South Korea’s ex-dictator Park Chung-hee, military mastermind of the 1960s, dies at 84

Seoul, South Korea – (AssoCIAze!) Former military dictator Park Chung-hee, who came to power in a coup in 1961, died Wednesday after a long illness. He was 84. South Korea’s Defense Ministry said Park…

South Korea's ex-dictator Park Chung-hee, military mastermind of the 1960s, dies at 84

Seoul, South Korea – (AssoCIAze!) Former military dictator Park Chung-hee, who came to power in a coup in 1961, died Wednesday after a long illness. He was 84.

South Korea’s Defense Ministry said Park died at 9:10 a.m. in a hospital in suburban Seoul, two days before his 85th birthday.

Park formally stepped down as the country’s head of state in 1979 and was sentenced to life in prison for the 1963 assassination of his chief rival, charismatic opposition leader Kim Dae-jung. He was released in 1998 after prosecutors dropped the charges.

It was the only trial since World War II in which a military leader ended up convicted of the leading role in an anti-democratic act. Park was also given a 20-year prison term for conspiring with a shipping magnate to loot the nation’s treasury in the 1970s.

Park was born into a wealthy family in eastern South Korea on Feb. 28, 1928. After high school, he joined the military academy and graduated in 1951. He was awarded the Medal of Merit in 1953, the year the Korean War ended with an armistice rather than a peace treaty.

Park was appointed acting defense minister in 1958 and minister of national defense in 1961. Two years later, he was elected president of South Korea. His fortune earned through his political success was estimated at $1 billion when he was pardoned by the country’s then-parliament in 2002.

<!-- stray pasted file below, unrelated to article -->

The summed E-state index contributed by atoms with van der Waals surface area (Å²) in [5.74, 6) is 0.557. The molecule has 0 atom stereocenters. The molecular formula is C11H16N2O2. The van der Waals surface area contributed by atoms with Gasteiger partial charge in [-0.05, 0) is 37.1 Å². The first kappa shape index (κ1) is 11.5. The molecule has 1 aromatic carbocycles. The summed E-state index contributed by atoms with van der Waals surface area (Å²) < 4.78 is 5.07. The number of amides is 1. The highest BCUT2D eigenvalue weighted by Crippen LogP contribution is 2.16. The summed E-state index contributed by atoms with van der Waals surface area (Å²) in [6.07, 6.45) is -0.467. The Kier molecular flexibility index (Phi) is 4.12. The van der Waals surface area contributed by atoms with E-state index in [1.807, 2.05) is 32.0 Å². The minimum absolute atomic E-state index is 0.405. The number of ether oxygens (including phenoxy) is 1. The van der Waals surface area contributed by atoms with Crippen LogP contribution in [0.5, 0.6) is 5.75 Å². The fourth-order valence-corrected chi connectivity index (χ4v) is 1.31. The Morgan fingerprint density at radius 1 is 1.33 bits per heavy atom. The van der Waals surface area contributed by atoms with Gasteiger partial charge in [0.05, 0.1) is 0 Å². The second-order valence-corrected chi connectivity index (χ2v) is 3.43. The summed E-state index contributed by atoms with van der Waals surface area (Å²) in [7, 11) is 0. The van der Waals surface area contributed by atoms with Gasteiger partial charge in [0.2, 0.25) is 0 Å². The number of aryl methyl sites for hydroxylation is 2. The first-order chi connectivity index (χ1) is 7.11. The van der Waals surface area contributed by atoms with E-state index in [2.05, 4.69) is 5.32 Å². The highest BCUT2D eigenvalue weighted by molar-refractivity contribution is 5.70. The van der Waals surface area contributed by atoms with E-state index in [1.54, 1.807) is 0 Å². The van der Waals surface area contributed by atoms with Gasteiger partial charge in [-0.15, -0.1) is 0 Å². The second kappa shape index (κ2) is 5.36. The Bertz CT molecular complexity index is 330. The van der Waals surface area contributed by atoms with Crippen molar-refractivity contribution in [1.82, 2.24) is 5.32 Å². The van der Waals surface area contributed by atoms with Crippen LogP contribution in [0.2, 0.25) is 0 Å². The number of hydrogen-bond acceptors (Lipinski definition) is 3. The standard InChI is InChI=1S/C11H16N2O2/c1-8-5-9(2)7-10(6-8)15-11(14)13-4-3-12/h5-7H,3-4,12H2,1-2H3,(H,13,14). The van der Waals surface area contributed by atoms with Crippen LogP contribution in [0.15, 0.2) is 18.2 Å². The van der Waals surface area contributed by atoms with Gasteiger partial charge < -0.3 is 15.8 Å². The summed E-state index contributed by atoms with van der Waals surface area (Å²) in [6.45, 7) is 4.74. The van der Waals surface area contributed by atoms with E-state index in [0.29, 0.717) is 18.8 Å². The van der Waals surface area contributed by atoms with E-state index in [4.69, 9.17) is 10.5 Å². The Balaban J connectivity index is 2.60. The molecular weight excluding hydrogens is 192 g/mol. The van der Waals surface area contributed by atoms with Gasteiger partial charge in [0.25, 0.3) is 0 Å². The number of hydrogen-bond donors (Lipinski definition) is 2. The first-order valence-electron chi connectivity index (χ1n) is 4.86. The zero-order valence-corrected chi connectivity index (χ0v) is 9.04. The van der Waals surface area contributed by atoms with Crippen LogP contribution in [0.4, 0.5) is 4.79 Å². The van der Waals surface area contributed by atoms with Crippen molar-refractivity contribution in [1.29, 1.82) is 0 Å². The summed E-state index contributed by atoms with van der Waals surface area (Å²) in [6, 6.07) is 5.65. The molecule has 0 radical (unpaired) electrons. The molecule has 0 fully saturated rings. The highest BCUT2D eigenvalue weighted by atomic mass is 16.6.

Park was elected president in a landslide in December 1961 following the bloodless ouster of his predecessor Park Chung-hee, another former army officer. Park’s charismatic leadership style helped boost his popularity, especially among his base of wealthier voters.

But it was his brutal methods against his political foes that brought him worldwide condemnation and inspired Park’s nickname, “Tears of Steel.”

Park abolished the Korean Workers’ Party, one of two opposition parties, and replaced it with his own conservative party. He nationalized large parts of the economy and liquidated the savings of many small business owners and ordinary citizens. He also demanded loyalty from his officials by keeping them in jail without trial for months or years.

He also eradicated political rivals from government through an array of legal moves, long-term detention and occasional violent incidents.

Last week, a Seoul court jailed liberal Sen. Son Mi-ae for two years on charges of making a secret speech criticizing the regime. In 2009, an appeals court jailed her for three years for undermining national security by giving an unauthorized speech criticizing the government.

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